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U.S. Federal Government: Executive

Introduction

West Wing and South Portico of the White House"The power of the Executive Branch is vested in the President of the United States, who also acts as head of state and Commander-in-Chief of the armed forces. The President is responsible for implementing and enforcing the laws written by Congress and, to that end, appoints the heads of the federal agencies, including the Cabinet. The Vice President is also part of the Executive Branch, ready to assume the Presidency should the need arise.

The Cabinet and independent federal agencies are responsible for the day-to-day enforcement and administration of federal laws. These departments and agencies have missions and responsibilities as widely divergent as those of the Department of Defense and the Environmental Protection Agency, the Social Security Administration and the Securities and Exchange Commission.

Including members of the armed forces, the Executive Branch employs more than 4 million Americans."

(from WhiteHouse.gov)​

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Government Information Library

The Government Information Library is a regional library of the Federal Depository Library Program as well as a depository of Colorado state, United Nations, and European Union information. It consists of over five million items from the United States government, Colorado and other state governments, foreign governments, and international governmental organizations like the UN. As a federal depository, the Library also offers assistance and its collections to members of the public. This includes providing public computers for unrestricted access to government information on the Internet.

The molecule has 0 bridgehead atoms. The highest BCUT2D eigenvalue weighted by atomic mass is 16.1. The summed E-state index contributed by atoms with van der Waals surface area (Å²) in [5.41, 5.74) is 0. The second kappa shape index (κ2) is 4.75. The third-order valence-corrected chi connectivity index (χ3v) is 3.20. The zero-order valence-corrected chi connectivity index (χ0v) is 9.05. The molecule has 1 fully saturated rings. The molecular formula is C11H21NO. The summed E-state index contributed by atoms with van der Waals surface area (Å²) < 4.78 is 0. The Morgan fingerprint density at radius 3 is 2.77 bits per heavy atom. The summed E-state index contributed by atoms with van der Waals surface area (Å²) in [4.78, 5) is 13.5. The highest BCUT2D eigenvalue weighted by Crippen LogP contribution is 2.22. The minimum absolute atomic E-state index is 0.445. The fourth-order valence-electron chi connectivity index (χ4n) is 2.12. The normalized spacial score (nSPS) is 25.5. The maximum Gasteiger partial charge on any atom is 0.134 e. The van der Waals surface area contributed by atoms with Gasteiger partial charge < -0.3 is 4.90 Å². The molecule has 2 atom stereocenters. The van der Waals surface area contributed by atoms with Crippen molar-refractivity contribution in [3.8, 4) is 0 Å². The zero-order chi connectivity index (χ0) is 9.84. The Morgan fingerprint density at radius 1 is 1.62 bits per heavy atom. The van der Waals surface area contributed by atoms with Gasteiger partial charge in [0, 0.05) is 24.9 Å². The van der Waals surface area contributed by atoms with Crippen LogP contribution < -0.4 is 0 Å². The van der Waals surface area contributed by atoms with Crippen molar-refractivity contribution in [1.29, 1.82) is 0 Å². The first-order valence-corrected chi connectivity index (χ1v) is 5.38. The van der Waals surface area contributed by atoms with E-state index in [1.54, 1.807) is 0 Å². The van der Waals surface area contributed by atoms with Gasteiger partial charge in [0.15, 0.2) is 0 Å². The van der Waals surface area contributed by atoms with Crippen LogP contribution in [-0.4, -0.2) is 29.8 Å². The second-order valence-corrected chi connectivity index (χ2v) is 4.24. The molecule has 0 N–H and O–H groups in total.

We offer a wide array of services to support students, staff, and faculty, including online guides for research, one-on-one consultations, class instruction, phone, email, and walk-in reference.

 

Ask Government Information

Tips & Tools for Searching Gov Info

Information is arranged by government entity or agency. The agency is the best place to start.

  • Identify the agency by searching for keywords in USA.gov or the IGO/NGO search below.
  • Scan the results to identify relevant agencies. 
  • Search for and go to the agency homepage. 
  • Take a quick look at the menu. 
  • When all else fails, ask for help!

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What Are Executive Branch Documents?

As executive branch agencies touch topics ranging from business and industry, foreign trade, immigration and population, health, religion, military operations, the weather conditions, and many more besides, EBDs can be valuable primary source research resources for many academic disciplines, including history and political science, social sciences, physical sciences and engineering, and business.

EBDs are searchable from the advanced search page of Proquest Congressional: Legislative and Executive Publications - you can limit your search results to Executive Branch Documents specifically, with dates ranging between 1789-1939.

ProQuest Congressional Document Type Limit options

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Image Credits

West Wing and South Portico of the White House from the National Archives Series: Nixon White House Photographs, 1/20/1969 - 8/9/1974.